A BACOLODNON painter and Marian devotee Niño Emmanuel “Edsol” Celestial was inspired to paint the portrait of the Our Lady of the End Times (The Blessed Mother) where the said portrait ended up in the hands of the Holy Father Pope Francis on May 27, 2019 in Vatican, which was personally carried by San Carlos Bishop Gerardo Alminaza.
He dreamt of it four times.
Celestial was inspired to paint a portrait of Mary that combines all the seven popular titles of Mary, namely the Immaculate Concepcion, Our Lady of Mount Carmel, Our Lady of the Holy Rosary, Our Lady of Lourdes, Our Lady of the Miraculous Medal, the Immaculate Heart of Mary, and Mary Help of Christians.
With this message: “Courage, It is I! Do not be afraid!” (Mt. 14:27) “We have a Mother who values, loves and cares for us!”
Celestial has been painting portraits that have religious significance. He is also the owner of the wooden image of the Blessed Mother who shed tears inside their small chapel in Bacolod City.
The Holy Father appreciates such precious gift upon receipt of it.
It was also the time that the Holy Father issued his message for the 53rd World Communication’s Day which will be celebrated in the Philippines on June 2, 2019 as shared by Bishop Alminaza.
The Holy Father, Pope Francis, called on all the faithful to promote the use of the internet in the service of encounter between persons and solidarity among all.
Dubbed with the theme, “We are members one of another (Eph 4: 25), from social network communities to the human community”, he presented the movement from the dynamism of social media to the net of authentic personal human relationships using three metaphors: net, community, and the body its members.
The Holy Father described the media environment as “so pervasive as to be indistinguishable from the sphere of everyday life.” It has proven to be one of the areas most exposed to disinformation and to the conscious and targeted distortion of facts and interpersonal relationships, which are often used to discredit people.
The “net” which was the basis of the internet to begin with, “is a multiplicity of lines and intersections that insure its stability in the absence of a center, a hierarchical structure, and a form of vertical organization.”
“We need to recognize how social networks, on one hand, help us to better connect, rediscover, and assist one another, but on the other, lend themselves to the manipulation of personal data, aimed at obtaining political or economic advantages, without due respect for the person and his or her rights,” explained the Holy Father.
On the metaphor of community, the net also symbolizes community that is much stronger if it is cohesive and supportive, animated by trust, and pursues common objectives.
Social media communities are not automatically synonymous with community. “Often, they remain simply groups of individuals who recognize one another through common interests or concerns characterized by weak bonds. We define ourselves starting with what divides us rather than with what unites us, giving rise to suspicion and to the venting of every kind of prejudice (ethnic, sexual, religious, and other)... The net becomes an instrument to exhibit personal narcissism,” the Pope observed.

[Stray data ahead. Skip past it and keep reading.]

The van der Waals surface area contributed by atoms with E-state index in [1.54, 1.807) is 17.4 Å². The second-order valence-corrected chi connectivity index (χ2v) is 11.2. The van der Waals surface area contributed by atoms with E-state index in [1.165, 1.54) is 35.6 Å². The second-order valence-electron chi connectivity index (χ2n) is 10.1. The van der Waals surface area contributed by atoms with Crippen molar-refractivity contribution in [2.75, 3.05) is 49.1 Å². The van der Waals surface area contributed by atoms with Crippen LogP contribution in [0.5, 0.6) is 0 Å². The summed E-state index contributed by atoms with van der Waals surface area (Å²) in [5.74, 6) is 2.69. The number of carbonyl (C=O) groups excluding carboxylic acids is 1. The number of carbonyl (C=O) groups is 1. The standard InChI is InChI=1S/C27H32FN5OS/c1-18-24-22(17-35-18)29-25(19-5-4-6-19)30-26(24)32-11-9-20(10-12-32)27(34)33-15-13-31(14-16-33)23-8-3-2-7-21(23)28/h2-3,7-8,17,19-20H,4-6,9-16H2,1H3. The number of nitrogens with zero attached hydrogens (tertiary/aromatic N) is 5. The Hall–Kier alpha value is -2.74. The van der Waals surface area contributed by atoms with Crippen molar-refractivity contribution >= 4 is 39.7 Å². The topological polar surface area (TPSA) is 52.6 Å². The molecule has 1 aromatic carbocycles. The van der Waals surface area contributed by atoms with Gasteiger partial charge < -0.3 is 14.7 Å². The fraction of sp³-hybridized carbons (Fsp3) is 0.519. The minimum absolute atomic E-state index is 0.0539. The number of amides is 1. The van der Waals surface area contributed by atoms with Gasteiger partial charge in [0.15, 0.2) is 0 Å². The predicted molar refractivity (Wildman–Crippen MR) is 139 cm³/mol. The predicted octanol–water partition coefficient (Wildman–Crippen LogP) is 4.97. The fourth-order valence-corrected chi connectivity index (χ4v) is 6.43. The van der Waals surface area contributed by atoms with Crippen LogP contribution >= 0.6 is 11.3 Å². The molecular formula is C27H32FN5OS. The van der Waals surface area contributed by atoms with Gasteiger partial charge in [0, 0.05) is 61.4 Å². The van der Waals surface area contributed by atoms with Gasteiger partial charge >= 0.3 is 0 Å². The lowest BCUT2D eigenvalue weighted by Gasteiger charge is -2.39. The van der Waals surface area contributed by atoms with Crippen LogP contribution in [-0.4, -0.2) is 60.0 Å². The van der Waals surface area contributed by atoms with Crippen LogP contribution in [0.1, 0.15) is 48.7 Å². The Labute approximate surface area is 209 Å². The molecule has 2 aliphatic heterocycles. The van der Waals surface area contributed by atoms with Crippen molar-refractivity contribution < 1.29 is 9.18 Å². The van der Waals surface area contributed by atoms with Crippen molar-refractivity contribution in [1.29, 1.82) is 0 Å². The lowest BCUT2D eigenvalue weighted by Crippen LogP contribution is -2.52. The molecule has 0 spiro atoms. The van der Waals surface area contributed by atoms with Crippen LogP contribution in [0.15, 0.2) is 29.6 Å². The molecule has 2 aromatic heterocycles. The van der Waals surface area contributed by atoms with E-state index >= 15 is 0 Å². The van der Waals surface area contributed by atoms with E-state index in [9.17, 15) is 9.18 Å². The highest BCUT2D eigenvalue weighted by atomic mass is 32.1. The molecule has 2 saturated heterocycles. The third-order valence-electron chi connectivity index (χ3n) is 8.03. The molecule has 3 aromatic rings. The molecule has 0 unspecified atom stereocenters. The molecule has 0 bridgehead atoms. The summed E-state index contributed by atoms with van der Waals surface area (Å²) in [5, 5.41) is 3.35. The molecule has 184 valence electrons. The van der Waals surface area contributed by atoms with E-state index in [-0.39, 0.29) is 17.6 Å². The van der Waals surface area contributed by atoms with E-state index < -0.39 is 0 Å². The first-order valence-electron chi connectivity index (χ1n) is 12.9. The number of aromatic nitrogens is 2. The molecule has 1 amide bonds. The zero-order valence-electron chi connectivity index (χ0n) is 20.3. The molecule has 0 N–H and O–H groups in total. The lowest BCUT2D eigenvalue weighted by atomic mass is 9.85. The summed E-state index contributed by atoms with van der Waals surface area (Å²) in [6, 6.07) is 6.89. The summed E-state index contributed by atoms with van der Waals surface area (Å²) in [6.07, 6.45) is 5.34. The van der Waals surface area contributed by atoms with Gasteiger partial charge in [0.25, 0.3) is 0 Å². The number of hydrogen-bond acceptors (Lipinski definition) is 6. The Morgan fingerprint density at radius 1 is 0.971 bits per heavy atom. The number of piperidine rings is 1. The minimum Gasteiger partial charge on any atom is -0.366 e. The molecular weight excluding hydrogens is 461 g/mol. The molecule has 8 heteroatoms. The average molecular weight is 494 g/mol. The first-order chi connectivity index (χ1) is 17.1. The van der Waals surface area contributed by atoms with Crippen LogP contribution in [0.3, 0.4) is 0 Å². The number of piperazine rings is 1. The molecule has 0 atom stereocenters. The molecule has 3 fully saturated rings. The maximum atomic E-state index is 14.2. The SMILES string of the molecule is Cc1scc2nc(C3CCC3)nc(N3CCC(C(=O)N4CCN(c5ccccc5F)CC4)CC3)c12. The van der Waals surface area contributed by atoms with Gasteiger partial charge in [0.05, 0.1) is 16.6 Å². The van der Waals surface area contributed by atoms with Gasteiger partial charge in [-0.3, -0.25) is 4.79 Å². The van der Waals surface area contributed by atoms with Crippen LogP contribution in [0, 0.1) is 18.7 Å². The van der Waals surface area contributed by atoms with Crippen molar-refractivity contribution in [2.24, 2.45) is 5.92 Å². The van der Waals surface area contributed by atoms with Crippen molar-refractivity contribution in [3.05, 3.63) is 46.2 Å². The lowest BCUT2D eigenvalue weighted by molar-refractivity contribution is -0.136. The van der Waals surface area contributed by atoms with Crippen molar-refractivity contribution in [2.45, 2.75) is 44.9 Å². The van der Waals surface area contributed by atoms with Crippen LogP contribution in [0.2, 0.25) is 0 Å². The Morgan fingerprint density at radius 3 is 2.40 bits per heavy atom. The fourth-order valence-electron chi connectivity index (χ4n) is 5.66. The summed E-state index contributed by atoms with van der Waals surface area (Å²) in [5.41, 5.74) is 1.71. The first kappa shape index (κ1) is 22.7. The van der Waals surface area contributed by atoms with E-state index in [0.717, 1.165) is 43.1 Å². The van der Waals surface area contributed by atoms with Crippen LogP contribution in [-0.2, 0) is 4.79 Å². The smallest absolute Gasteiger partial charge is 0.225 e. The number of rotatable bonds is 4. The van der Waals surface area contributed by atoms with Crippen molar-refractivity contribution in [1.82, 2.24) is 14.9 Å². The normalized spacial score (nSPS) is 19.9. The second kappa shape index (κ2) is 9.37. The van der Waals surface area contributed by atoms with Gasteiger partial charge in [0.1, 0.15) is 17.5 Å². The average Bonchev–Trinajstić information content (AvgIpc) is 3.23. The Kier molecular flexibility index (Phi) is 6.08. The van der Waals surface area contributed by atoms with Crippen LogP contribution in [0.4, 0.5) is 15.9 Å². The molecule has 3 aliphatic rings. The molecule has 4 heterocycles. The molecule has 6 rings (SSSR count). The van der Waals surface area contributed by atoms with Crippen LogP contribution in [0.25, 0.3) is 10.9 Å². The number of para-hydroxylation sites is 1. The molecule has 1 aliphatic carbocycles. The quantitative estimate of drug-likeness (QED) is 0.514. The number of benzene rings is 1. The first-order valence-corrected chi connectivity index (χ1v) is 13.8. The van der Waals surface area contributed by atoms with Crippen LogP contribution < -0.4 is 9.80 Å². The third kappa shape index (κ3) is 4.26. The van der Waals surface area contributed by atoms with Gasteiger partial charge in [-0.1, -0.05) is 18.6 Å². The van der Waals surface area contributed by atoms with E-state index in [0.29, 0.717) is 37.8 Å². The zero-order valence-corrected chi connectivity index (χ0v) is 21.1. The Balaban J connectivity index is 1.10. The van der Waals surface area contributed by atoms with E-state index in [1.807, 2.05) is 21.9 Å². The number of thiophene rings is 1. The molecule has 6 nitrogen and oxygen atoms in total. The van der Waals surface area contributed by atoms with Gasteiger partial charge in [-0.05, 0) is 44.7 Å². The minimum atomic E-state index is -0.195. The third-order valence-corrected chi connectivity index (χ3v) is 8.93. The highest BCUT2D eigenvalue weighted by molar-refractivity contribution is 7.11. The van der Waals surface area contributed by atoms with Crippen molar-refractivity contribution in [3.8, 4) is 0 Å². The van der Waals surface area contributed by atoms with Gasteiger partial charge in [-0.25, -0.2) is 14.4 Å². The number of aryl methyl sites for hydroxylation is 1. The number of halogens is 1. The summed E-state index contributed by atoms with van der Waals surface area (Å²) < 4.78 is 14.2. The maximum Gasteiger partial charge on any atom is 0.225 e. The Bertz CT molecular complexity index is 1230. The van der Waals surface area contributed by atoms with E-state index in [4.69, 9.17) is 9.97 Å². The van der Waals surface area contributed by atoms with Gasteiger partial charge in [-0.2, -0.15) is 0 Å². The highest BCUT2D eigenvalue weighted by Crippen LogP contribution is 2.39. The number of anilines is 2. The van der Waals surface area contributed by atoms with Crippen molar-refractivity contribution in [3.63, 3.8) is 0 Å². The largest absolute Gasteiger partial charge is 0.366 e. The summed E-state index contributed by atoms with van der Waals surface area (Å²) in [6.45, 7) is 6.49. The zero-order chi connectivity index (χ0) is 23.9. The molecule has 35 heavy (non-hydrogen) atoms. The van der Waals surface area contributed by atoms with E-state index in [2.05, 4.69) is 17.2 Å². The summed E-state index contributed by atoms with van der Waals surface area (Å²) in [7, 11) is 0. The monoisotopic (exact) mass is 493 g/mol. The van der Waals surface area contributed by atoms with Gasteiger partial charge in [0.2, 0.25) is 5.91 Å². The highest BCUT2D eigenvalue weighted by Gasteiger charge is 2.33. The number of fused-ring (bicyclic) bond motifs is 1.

Exposing the illusion that social web can completely satisfy relationships, the Pope warned: “Young people run the risk of becoming social hermits who risk alienating themselves completely from society.” He underscored the serious responsibility to promote its positive use through a third metaphor.
On the metaphor of the body and its members, quoting from Ephesians: “For we are members of one another” (Eph 4:25), the Holy Father added that “this is our identity, based on communion and on “otherness”. “We are members of one body which head is Christ; what we learn from Christ leads us to discover otherness in a new way, an integral part and condition of relationship and closeness,” the Pope clarified.
Stressing on the communion of love among the Divine Persons of the Holy Trinity, the Holy Father called on all to invest in relationships, in the interpersonal nature of humanity in and through the network.
“From God who is Trinity, the person is distinguished from the individual. In order to be myself, I need others. The person now has a face turned toward the other and engages with others. Our life becomes more human, less individual and more personal,” the Pope explained.
From “like” to “amen”
The Holy Father underscored the importance of “encounter in the flesh”: “Families meeting at table and looking into each other’s eyes ... a church community coordinating all activities through the network and celebrates the Eucharist together... the net becoming an avenue to share experiences of beauty or suffering to pray together...” all these become resources for communion.
“To open ways to dialogue, for smiles and expressions of tenderness... this is the network that we want, to protect the communion of people who are free. Unity is not based on “likes”, but on the truth; on “amen”, by which one clings to the Body of Christ and welcomes others,” the Pope concludes.